The observation that mater semper certa est remains accurate under most legal systems in the world. Maternity is defined as the personal status (filiation) of a woman who gave birth to a child. It is typically complemented by the fatherhood of the man from whom the child biologically originates (often quem nuptiae demonstrant). However, in some states, a kind of competitive way of acquiring the legal status of mother and father (or “homosexual parents A and B”) has been introduced via concluding a contract with a surrogate mother. Usually with a woman coming from poorer societies and with the assistance of professional intermediaries and organizers. The postulates to change substantive family law, or at least to recognize the effects of foreign law and procedures (a kind of “procreative tourism”), appear nowadays also in states generally prohibiting surrogate motherhood.
The issues discussed in the present volume concern both national law and international court cases. Recent examples include the opinion of the European Court of Human Rights of 10 April 2019 initiated by the French Cour de cassation, the judgement of the German Bundesgerichtshof of 20 March 2019, and dilemmas of Polish administrative courts.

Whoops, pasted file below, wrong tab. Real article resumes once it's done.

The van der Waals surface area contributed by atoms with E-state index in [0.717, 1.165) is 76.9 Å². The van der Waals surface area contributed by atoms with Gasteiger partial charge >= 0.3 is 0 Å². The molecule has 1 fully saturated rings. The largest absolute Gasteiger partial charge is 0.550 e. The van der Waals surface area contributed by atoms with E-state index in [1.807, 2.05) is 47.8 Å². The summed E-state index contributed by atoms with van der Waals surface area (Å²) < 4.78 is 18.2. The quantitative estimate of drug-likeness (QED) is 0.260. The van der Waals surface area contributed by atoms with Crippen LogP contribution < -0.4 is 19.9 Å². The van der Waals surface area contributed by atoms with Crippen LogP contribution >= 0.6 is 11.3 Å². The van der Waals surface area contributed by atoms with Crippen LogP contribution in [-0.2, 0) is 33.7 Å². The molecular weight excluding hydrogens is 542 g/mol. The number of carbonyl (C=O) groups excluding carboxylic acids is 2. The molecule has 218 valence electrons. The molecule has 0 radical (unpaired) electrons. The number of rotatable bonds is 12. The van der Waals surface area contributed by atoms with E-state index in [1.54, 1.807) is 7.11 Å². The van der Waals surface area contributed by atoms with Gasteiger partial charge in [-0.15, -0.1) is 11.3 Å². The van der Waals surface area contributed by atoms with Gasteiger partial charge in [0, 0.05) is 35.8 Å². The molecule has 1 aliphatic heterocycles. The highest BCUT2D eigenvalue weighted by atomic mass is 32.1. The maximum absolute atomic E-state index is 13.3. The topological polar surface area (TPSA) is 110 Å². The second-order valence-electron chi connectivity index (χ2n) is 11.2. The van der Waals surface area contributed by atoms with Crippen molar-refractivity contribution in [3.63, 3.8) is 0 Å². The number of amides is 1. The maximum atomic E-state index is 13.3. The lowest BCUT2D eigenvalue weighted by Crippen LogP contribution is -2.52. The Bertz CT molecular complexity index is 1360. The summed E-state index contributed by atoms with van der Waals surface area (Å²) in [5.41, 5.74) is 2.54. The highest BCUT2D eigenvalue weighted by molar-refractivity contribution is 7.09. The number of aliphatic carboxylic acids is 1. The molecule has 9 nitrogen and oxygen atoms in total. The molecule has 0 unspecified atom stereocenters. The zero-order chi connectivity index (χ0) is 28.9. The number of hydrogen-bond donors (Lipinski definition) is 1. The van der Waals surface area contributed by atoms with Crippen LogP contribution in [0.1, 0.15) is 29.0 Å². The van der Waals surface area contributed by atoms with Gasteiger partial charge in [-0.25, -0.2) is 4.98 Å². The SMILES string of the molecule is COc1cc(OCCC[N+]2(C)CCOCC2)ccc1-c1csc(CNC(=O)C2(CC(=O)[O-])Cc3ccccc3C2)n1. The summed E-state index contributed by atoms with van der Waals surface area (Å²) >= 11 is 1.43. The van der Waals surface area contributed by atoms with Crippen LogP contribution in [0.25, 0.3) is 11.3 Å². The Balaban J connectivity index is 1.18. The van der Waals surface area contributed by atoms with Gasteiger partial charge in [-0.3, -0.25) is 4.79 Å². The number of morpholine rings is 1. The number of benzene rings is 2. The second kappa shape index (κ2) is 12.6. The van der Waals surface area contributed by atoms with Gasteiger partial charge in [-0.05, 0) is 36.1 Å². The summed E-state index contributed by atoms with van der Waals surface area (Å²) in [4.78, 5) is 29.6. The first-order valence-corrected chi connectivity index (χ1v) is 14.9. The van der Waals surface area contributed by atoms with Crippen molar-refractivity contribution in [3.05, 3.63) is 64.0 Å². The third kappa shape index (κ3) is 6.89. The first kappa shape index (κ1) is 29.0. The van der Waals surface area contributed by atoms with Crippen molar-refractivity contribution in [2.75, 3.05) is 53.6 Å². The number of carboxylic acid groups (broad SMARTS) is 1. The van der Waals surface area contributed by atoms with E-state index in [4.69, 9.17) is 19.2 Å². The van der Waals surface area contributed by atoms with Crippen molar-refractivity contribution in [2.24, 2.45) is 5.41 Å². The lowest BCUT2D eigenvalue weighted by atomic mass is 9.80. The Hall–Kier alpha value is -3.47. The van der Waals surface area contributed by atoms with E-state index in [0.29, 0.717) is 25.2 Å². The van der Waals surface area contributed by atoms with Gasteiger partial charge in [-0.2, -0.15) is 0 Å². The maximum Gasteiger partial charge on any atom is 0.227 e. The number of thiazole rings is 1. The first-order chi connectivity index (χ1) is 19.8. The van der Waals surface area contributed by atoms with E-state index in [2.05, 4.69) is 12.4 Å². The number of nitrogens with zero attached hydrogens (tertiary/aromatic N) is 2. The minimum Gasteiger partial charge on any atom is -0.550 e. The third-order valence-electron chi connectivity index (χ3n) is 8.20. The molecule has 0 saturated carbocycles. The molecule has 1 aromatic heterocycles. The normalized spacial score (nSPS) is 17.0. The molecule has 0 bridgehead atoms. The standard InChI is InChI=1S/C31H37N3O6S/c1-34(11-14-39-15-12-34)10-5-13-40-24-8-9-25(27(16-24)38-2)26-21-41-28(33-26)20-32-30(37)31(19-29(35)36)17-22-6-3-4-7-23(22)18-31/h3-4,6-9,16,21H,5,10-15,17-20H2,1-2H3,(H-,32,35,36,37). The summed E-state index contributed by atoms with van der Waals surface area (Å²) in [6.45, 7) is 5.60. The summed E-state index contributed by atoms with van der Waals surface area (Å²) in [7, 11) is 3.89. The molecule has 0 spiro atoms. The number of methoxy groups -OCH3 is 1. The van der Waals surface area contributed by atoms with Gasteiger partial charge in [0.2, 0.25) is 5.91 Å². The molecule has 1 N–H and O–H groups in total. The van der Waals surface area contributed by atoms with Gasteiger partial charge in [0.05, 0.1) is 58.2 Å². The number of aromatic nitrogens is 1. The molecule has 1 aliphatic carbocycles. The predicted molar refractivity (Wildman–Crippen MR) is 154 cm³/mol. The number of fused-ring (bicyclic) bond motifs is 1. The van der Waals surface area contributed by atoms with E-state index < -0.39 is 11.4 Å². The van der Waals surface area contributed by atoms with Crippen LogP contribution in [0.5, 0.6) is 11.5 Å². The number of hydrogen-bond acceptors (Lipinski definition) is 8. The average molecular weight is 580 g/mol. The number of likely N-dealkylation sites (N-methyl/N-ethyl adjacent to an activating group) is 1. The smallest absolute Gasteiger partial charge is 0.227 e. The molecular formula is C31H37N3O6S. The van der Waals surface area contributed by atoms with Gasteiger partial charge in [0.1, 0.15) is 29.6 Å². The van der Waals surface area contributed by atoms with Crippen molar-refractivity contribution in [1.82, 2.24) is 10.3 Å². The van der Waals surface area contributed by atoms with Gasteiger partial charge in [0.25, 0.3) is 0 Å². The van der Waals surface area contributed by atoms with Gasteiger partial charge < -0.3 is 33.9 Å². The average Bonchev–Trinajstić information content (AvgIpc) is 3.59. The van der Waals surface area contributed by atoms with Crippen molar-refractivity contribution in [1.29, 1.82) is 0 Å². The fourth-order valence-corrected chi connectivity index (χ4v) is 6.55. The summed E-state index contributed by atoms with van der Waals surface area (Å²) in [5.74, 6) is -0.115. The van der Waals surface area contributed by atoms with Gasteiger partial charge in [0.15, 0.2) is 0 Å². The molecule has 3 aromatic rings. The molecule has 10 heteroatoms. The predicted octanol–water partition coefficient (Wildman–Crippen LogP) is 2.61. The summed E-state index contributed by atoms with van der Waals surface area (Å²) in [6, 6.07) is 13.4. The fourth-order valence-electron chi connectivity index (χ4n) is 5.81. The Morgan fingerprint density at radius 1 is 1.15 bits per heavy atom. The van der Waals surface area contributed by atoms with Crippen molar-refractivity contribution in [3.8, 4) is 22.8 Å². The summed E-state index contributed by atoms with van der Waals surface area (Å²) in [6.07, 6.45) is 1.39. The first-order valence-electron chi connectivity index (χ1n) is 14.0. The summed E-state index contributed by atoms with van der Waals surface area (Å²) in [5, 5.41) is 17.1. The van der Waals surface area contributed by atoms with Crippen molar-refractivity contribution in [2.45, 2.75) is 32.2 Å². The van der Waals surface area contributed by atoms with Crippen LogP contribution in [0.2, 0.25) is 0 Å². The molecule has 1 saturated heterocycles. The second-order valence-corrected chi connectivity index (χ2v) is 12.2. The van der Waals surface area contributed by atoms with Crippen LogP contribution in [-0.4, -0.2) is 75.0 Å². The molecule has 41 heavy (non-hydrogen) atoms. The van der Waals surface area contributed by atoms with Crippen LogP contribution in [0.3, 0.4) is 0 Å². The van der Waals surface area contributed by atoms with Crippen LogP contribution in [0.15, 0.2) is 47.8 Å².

Focusing on the international perspective, the present volume as well as an accompanying book in Polish are the results of the international cooperation of over 30 experts from both member states and observer states of the Council of Europe. The monograph is structured “from the general to the detail” and includes a comprehensive view as well: from the issues of philosophy and sociology of law, to human rights standards of national constitutions and international agreements, to principles of ordre public of forum and their protection with measures of private, public, and penal law. This allows readers, including legislators and judges, the better understanding of the fundamental legal problems that surrogate motherhood brings, both in states where law creates them in a narrower or wider extent, and in other countries of the world, to which these problems can be imported with the movement of people and with de lege lata and de lege ferenda postulates.